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Why Are My Hibiscus Leaves Turning Yellow?

Red Hibiscus
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Hibiscus (Hibiscus spp.) plants produce large, often colorful, flowers during the summer. The hardy hibiscus varieties, such as rose of Sharon (Hibiscus syriacus), grow in U.S. Department of Agriculture plant hardiness zones 5 through 9. Tropical varieties, like Chinese hibiscus (Hibiscus rosa-sinensis), grow in USDA zones 9 through 11. Both hardy and tropical hibiscuses can suffer from yellow leaves and overall decline. The symptoms, causes and treatments are similar for both types of hibiscus.

Winter Leaf Drop

Tropical hibiscus varieties grown outdoors in summer but overwintered inside tend to suffer leaf yellowing, drop and dieback in the days following the move. It's difficult to supply a tropical hibiscus with enough light indoors, which causes further yellowing beyond the initial shock of relocation. Remove the leaves as they yellow if you want to try and keep the plant active during the winter. North Dakota State University Extension suggests placing the plant under bright artificial lighting for 13 hours each day, when brought inside during the winter months. You can also allow the plant to go dormant during winter. Place the plant in a dark area at around 40 to 50 degrees Fahrenheit and allow all the leaves to yellow and fall off before cutting the plant back to 6 inches tall. In spring, resume watering and place the plant in a sunny spot to encourage a fresh flush of healthy, green growth.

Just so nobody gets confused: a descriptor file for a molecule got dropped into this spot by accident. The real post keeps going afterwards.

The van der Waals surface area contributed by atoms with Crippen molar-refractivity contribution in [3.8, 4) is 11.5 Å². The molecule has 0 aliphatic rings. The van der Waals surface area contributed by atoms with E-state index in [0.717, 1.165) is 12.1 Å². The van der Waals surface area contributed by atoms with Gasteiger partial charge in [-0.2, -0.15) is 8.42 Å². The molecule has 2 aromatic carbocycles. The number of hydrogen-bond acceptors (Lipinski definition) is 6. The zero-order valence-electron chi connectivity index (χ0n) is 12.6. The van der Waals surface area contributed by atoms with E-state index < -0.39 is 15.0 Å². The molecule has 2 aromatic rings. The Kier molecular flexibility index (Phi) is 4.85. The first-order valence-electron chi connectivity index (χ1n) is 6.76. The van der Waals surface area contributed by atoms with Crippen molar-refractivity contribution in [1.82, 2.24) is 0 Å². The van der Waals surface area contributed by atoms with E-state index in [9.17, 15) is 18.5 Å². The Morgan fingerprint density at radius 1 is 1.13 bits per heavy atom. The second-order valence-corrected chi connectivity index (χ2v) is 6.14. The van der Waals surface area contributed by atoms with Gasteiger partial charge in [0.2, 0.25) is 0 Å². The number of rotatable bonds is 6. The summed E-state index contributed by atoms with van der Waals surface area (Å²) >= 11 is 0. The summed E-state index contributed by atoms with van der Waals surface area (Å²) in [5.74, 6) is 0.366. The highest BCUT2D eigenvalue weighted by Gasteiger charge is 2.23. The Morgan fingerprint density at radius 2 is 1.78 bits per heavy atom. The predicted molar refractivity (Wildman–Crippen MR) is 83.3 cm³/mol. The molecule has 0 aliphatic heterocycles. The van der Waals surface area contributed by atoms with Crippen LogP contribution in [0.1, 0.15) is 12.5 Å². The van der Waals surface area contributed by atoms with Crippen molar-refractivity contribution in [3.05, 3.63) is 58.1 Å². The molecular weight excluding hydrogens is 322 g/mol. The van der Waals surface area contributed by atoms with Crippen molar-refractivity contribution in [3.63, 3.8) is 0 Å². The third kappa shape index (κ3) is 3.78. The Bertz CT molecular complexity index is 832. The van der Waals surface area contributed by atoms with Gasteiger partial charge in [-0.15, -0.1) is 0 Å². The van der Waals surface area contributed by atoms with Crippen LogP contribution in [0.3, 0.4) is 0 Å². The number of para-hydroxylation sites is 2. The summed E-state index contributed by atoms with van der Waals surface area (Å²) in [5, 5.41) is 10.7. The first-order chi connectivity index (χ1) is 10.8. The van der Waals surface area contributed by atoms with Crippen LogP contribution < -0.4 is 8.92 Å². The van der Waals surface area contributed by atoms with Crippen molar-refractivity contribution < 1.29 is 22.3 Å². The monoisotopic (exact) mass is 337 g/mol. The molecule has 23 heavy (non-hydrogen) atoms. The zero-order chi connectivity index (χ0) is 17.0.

• plants produce large, often colorful, flowers during the summer.
  • Tropical hibiscus varieties grown outdoors in summer but overwintered inside tend to suffer leaf yellowing, drop and dieback in the days following the move.

Cultural Concerns

Wet, poorly drained soil can cause root rots and general leaf yellowing. Grow potted hibiscus in containers with bottom drainage holes so the soil doesn't stay soggy. Plant garden hibiscus in well-draining soil and avoid overwatering and waterlogged soil. Nutrient deficiencies can also cause yellowing foliage, especially a lack of nitrogen in the soil. Water potted hibiscus with a soluble, all-purpose fertilizer every two weeks, such as a 1/2 teaspoon of 24-8-16 all-purpose blend mixed with 1 quart of water. For garden plants, sprinkling 1 tablespoon of a 12-4-8 or similar blend over every 1 square foot of garden at eight-week intervals provides enough nutrients. Fertilize hibiscus plants only when they are actively growing in spring and summer.

  • Wet, poorly drained soil can cause root rots and general leaf yellowing.
  • Water potted hibiscus with a soluble, all-purpose fertilizer every two weeks, such as a 1/2 teaspoon of 24-8-16 all-purpose blend mixed with 1 quart of water.

Blights

Both tropical and hardy hibiscus varieties can develop yellow leaves from a botrytis blight infection. This fungal disease may also cause spotting and discoloration on flowers or show as gray masses of mold on leaf, bud and stem surfaces. Overly wet soil and poor air circulation are the main causes. Remove affected leaves, stems and flowers with shears, wiping the shears with an isopropyl alcohol-soaked rag after each cut to destroy any fungal spores. Avoid overhead watering and keep the soil moist but not soggy.

Leaf Spot Diseases

Yellow spots on leaf surfaces may indicate a fungal leaf spot diseases. The shape and size of the spots varies, but most leaf spot diseases aren't fatal and they rarely cause long-term damage. Hibiscus plants don't require fungicide treatments for leaf spots. Instead, remove badly affected leaves and clean up fallen leaves and plant debris from around the base of the plant. Watering early in the day and keeping the foliage dry further prevents leaf spot problems.

  • Both tropical and hardy hibiscus varieties can develop yellow leaves from a botrytis blight infection.

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